The term “tissue,” as used herein, means an aggregation of morphologically similar cells and associated intercellular matter acting together to perform one or more specific functions in a body. The term “lumen,” as used herein, means any open space or cavity in a bodily organ, especially in a blood vessel. The terms “tamp” or “tamping,” as used herein, mean pushing or packing by one or a succession of pushes, blows, or taps. The term “biologically resorbable material,” as used herein, means a material capable of degradation by biological processes such as collagen, synthetic collagen, polymerized polylactic acid, polyglycolic acid matrix, or any other bioabsorbable material. The words “including” and “having,” as used in the specification, including the claims, have the same meaning as the word “comprising.”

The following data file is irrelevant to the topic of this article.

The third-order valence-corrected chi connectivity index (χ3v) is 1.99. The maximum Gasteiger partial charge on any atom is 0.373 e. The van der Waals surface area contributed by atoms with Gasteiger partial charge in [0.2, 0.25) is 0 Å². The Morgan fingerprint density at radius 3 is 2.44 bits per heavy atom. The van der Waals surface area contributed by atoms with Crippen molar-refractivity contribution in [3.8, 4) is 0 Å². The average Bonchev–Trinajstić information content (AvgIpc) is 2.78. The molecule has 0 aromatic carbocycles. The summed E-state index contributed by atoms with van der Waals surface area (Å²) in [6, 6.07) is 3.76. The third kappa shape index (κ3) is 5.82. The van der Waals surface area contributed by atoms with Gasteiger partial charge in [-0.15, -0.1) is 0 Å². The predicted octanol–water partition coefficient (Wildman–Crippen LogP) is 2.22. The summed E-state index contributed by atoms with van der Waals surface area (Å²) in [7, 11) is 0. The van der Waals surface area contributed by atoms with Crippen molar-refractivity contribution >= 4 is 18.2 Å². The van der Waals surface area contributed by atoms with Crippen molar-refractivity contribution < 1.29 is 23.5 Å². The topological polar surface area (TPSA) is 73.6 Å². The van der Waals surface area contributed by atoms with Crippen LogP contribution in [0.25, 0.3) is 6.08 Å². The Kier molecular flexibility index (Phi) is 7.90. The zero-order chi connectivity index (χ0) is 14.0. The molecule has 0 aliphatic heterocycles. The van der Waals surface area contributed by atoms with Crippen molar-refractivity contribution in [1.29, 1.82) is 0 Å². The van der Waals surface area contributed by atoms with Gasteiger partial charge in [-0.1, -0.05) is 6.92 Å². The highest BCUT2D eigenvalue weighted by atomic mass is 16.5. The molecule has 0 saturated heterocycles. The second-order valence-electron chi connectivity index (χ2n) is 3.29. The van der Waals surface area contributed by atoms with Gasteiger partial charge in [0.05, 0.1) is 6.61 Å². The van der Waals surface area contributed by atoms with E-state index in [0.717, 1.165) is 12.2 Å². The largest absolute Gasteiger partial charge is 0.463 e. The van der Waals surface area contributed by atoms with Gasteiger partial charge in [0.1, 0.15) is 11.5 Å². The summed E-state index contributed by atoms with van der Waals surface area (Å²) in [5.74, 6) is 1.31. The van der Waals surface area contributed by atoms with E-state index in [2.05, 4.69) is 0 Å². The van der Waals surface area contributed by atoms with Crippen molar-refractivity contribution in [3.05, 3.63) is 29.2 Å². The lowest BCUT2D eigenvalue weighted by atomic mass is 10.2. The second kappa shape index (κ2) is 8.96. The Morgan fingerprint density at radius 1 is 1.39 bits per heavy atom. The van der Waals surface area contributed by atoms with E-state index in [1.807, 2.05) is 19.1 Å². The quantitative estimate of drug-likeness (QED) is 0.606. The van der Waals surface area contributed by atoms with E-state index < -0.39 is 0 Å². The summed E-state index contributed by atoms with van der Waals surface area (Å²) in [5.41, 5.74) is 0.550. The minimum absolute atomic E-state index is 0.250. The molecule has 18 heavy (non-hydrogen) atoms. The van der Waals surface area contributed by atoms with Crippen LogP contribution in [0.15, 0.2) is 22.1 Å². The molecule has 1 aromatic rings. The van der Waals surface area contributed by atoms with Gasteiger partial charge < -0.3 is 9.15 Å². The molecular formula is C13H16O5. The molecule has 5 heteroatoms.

Referring now to the drawings, and in particular to
The suture 104 is threaded through the anchor 108 and back to a collagen pad 110. The collagen pad 110 may comprise randomly oriented fibrous material bound together by chemical means. The collagen pad 110 is slidingly attached to the suture 104 as the suture passes distally through the carrier tube 102, but as the suture traverses the anchor 108 and reenters the carrier tube 102, it is securely slip knotted proximal to the collagen pad 110 to facilitate cinching of the collagen pad 110 when the closure device 100 is properly placed and the anchor 108 deployed (see
Prior to deployment of the anchor 108 within an artery, the eye 109 of the anchor 108 rests outside the distal end 107 of the carrier tube 102. The anchor 108 may be temporarily held in place flush with the carrier tube 102 by a bypass tube 114 disposed over the distal end 107 of the carrier tube 102. The flush arrangement of the anchor 108 and carrier tube 102 allows the anchor 108 to be inserted into a procedure sheath such as insertion sheath 116 as shown in